Rather than relying purely on one screen, Star Fox Zero makes use of the Gamepad’s too. Imagine the TV showing you a third person view while the pad puts you inside the cockpit and you’ve got the basic idea. Motion controls also allow for a full rotational view from the cockpit meaning you can fly in one direction whilst firing in another (a first for the series). While the first few hours proved tough to truly make best use of these new mechanics, by the end of the game I was ready to tackle the adventure once more and best all my previous scores. As expected I nailed them all.

You see Star Fox Zero is all about slow improvement. Never would I have managed to fly alongside a member of Star Wolf while shooting them using the motion controls in the early goings, but given time, I slowly got the grips with pulling off such maneuvers and more. All I can say is those who have complained about the controls simply not working, must have thrown in the towel rather than practiced. That sense of growth and accomplishment is by far one of Star Fox Zero’s biggest selling points.

Disappointingly multiplayer is limited to a co-operative experience where one controls the vehicle and the other the weaponry. While the mode is actually not bad, the fact you won’t be having dogfights with your friends locally or strangers online really hurts. What’s even worse is the fact that there are no online leaderboards. For a game that prides itself on repeated plays and besting scores, offering no means to compare your stats with others online in this day and age is simply inexcusable.

Visually the game looks disappointing especially when you compare with other Wii U titles from both Nintendo and Platinum. While the game isn’t ugly by any stretch, environments lack any real detail, explosions flat and some stages simply don’t feel like the massive playground of war they’re supposedly meant to be. This is magnified even more when compared with the game’s awesome soundtrack. The main theme is powerful, the stage selection screen adventurous and missions themselves offer a great mix of remixes and original pieces. Voice work is also strong with the main cast back to voice our favourite team. If there is one downside it’s that the only way to hear conversations mid-play is through the Gamepad’s speakers. An odd choice to say the least.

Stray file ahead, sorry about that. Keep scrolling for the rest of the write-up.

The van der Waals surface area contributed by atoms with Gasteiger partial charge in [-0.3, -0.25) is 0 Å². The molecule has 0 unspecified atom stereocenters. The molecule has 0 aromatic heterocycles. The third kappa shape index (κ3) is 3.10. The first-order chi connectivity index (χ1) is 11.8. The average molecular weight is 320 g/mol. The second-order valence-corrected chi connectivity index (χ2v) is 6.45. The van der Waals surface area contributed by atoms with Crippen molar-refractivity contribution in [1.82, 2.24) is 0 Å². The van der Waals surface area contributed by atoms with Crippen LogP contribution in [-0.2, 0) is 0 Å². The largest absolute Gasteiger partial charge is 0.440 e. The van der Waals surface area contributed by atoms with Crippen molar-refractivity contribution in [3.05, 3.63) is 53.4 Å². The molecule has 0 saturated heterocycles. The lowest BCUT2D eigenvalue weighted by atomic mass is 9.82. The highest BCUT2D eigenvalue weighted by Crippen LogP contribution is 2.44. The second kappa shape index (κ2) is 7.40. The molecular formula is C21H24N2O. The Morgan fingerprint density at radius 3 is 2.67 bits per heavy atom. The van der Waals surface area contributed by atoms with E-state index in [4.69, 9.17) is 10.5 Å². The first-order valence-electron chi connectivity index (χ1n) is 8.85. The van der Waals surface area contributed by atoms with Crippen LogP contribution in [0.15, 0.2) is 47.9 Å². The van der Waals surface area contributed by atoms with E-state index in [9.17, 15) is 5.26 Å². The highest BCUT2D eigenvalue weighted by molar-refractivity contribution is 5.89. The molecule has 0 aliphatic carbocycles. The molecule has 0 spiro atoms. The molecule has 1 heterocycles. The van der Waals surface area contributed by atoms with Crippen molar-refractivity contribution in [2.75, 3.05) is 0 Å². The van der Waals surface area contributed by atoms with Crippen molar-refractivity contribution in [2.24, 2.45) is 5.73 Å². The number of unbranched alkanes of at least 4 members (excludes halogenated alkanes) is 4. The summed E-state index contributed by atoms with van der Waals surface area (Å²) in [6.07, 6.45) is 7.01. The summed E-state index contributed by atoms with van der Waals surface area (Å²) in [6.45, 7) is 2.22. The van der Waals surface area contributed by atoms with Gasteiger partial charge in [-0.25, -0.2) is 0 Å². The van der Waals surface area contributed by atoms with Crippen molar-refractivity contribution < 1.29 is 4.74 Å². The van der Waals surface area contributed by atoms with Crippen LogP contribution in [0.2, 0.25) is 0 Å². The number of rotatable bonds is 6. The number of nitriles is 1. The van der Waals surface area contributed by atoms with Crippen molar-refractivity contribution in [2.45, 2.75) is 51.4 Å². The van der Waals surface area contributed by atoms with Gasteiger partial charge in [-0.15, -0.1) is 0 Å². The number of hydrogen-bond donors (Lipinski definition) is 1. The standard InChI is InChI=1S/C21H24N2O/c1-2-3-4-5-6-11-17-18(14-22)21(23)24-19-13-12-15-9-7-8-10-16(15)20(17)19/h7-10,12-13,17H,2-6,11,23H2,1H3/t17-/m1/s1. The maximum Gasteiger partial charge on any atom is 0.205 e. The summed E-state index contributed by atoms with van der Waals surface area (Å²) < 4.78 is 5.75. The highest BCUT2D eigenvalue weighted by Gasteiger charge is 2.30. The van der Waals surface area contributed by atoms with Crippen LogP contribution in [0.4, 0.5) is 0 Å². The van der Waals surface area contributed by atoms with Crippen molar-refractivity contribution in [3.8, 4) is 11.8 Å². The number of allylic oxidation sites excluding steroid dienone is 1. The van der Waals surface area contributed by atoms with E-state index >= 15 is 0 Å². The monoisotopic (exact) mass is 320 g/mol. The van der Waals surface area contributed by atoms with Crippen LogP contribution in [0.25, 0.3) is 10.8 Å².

All in all Star Fox Zero feels like a game stuck in the past. While its nice to finally have a Star Fox game that plays like the originals (without all the on-foot nonsense seen in latter sequels) very little has been done to bring this foundation up to date. Where is the online multiplayer or even any proper competitive multiplayer in fact? Where are the online leaderboards? Why is the game so damn short? I found myself contemplating all the lost potential in Star Fox Zero than I did marveling at what was actually here. A major issue when you think about it.

A fun adventure through space sure, but one that feels more like an iffy Sy-Fy version that a big budget, epic Star Wars sequel.

  • Controls work well with practice
  • Soundtrack
  • Star Fox goes back to its roots
  • Disappointing visuals
  • Lack of competitive multiplayer
  • Campaign is way too short
  • Feels like a game stuck in the past
Star Fox Zero Review Ryan Janes
Gameplay
Story
Presentation
Value

Summary: Better than previous efforts in the series but still a long stretch from its SNES/N64 days.

2.5

Average